Subject(s)
COVID-19 , Mycobacterium bovis , Urinary Bladder Neoplasms , Urology , Adjuvants, Immunologic , Administration, Intravesical , BCG Vaccine/therapeutic use , Bayes Theorem , Duration of Therapy , Humans , Neoplasm Invasiveness , Neoplasm Recurrence, Local/drug therapy , Network Meta-Analysis , Pandemics , Urinary Bladder Neoplasms/drug therapy
10.
J Evid Based Med ; 15(3): 245-262, 2022 Sep.
Article in English | MEDLINE | ID: covidwho-2001688

ABSTRACT

OBJECTIVE: Several vaccines showed a good safety profile and significant efficacy against COVID-19. Moreover, in the absence of direct head to head comparison between COVID-19 vaccines, a network meta-analysis that indirectly compares between them is needed. METHODS: Databases PubMed, CENTRAL, medRxiv, and clinicaltrials.gov were searched. Studies were included if they were placebo-controlled clinical trials and reported the safety profile and/or effectiveness of COVID-19 vaccines. The quality of the included studies was assessed using the Revised Cochrane risk-of-bias tool for randomized trials and the Revised Cochrane risk-of-bias tool for nonrandomized trials. RESULTS: Forty-nine clinical trials that included 421,173 participants and assessed 28 vaccines were included in this network meta-analysis. The network meta-analysis showed that Pfizer is the most effective in preventing COVID-19 infection whereas the Sputnik Vaccine was the most effective in preventing severe COVID-19 infection. In terms of the local and systemic side, the Sinopharm and V-01 vaccines were the safest. CONCLUSION: We found that almost all of the vaccines included in this study crossed the threshold of 50% efficacy. However, some of them did not reach the previously mentioned threshold against the B.1.351 variant while the remainder have not yet investigated vaccine efficacy against this variant. Since each vaccine has its own strong and weak points, we strongly advocate continued vaccination efforts in individualized manner that recommend the best vaccine for each group in the community which is abundantly required to save lives and to avert the emergence of future variants.


Subject(s)
COVID-19 , Vaccines , COVID-19/prevention & control , COVID-19 Vaccines/adverse effects , Humans , Network Meta-Analysis , SARS-CoV-2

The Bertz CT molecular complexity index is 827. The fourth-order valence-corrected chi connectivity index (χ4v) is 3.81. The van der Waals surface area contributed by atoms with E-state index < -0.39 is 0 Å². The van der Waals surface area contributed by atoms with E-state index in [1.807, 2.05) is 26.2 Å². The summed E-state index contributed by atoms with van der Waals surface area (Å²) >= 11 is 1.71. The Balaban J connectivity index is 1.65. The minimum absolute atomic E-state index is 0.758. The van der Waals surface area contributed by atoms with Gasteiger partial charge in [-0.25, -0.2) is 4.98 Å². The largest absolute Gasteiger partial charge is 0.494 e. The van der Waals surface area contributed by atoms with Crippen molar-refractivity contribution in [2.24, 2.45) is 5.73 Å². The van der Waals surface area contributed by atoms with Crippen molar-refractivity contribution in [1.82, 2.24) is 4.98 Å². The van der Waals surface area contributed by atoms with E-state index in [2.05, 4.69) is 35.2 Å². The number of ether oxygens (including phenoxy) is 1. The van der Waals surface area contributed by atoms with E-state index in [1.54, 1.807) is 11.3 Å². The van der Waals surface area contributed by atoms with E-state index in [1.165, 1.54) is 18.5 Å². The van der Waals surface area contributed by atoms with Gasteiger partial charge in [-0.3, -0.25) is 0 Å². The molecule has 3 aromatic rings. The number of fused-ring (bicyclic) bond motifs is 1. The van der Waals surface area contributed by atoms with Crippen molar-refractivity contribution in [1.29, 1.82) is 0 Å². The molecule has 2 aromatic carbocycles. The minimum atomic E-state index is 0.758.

11.
Am J Chin Med ; 50(4): 883-925, 2022.
Article in English | MEDLINE | ID: covidwho-1973868

ABSTRACT

To compare the efficacy of different traditional Chinese medicine (TCM) therapies for the treatment of coronavirus disease 2019 (COVID-19) and provide a higher level of evidence in the form of network meta-analysis (NMA) and systematic review. We searched the studies from the following databases: CNKI, VIP, WanFang, SinoMed, PubMed, Embase, and Web of Science from the establishment of the respective database until December 2021. Relevant studies were screened according to the pre-established inclusion criteria. The quality of the included randomized controlled trials (RCTs) and controlled clinical trials (CCTs) were assessed using the risk of bias (ROB) tool and the Methodological Index for Non-Randomized Studies (MINORS), respectively. R software 4.1.1 and Stata 13.1 were used for data analysis and mapping. A total of 34 studies were included in this network meta-analysis that tested 24 TCM interventions and included 3443 patients. Using cluster analysis of time to negative SARS-CoV-2 reverse transcription-polymerase chain reaction (RT-PCR), the length of hospital stay and composite events, we found that Jinyinhua oral liquid (JYH, 120 mL) + conventional Western medicine (CWM) has the highest SUCRA value at 88.64%, 85.61% and 84.24%. The traditional meta-analysis results revealed that Qingfei Paidu decoction + CWM were significantly different compared with CWM alone for the score of clinical symptoms (MD =-0.75, 95% CI [-1.04, -0.47]). Nine studies reported 57 adverse reactions (ADRs) and 3 adverse events (ADEs) in TCM + CWM groups, and eight studies reported 33 ADRs and 8 ADEs in CWM groups. In conclusion, the combination of TCM and CWM approaches may enhance the efficacy of CWM in COVID-19 patients. Based on the NMA result, JYH (120 mL) + CWM may be a more effective treatment and deserves further investigation. However, the differences in many comparisons between TCM interventions did not reach statistical significance; therefore, further high-quality studies are required to validate these findings.